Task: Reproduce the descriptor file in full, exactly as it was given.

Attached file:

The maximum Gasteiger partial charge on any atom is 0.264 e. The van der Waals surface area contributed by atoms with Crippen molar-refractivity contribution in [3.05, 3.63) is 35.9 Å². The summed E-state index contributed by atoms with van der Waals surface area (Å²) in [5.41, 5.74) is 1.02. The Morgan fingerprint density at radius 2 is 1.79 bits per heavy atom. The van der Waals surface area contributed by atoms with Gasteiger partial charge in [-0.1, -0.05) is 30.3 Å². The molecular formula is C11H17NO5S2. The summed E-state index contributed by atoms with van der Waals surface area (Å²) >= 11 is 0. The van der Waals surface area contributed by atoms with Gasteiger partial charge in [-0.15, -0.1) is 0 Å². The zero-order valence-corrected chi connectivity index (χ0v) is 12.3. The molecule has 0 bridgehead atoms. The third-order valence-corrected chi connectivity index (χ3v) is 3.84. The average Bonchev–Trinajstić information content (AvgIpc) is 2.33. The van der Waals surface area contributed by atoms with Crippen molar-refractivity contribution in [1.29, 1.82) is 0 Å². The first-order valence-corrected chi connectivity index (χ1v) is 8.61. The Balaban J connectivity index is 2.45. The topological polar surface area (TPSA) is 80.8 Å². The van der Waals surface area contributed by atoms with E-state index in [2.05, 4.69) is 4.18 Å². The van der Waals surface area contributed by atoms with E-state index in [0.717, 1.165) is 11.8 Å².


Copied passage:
The maximum Gasteiger partial charge on any atom is 0.264 e. The van der Waals surface area contributed by atoms with Crippen molar-refractivity contribution in [3.05, 3.63) is 35.9 Å². The summed E-state index contributed by atoms with van der Waals surface area (Å²) in [5.41, 5.74) is 1.02. The Morgan fingerprint density at radius 2 is 1.79 bits per heavy atom. The van der Waals surface area contributed by atoms with Gasteiger partial charge in [-0.1, -0.05) is 30.3 Å². The molecular formula is C11H17NO5S2. The summed E-state index contributed by atoms with van der Waals surface area (Å²) >= 11 is 0. The van der Waals surface area contributed by atoms with Gasteiger partial charge in [-0.15, -0.1) is 0 Å². The zero-order valence-corrected chi connectivity index (χ0v) is 12.3. The molecule has 0 bridgehead atoms. The third-order valence-corrected chi connectivity index (χ3v) is 3.84. The average Bonchev–Trinajstić information content (AvgIpc) is 2.33. The van der Waals surface area contributed by atoms with Crippen molar-refractivity contribution in [1.29, 1.82) is 0 Å². The first-order valence-corrected chi connectivity index (χ1v) is 8.61. The Balaban J connectivity index is 2.45. The topological polar surface area (TPSA) is 80.8 Å². The van der Waals surface area contributed by atoms with E-state index in [2.05, 4.69) is 4.18 Å². The van der Waals surface area contributed by atoms with E-state index in [0.717, 1.165) is 11.8 Å².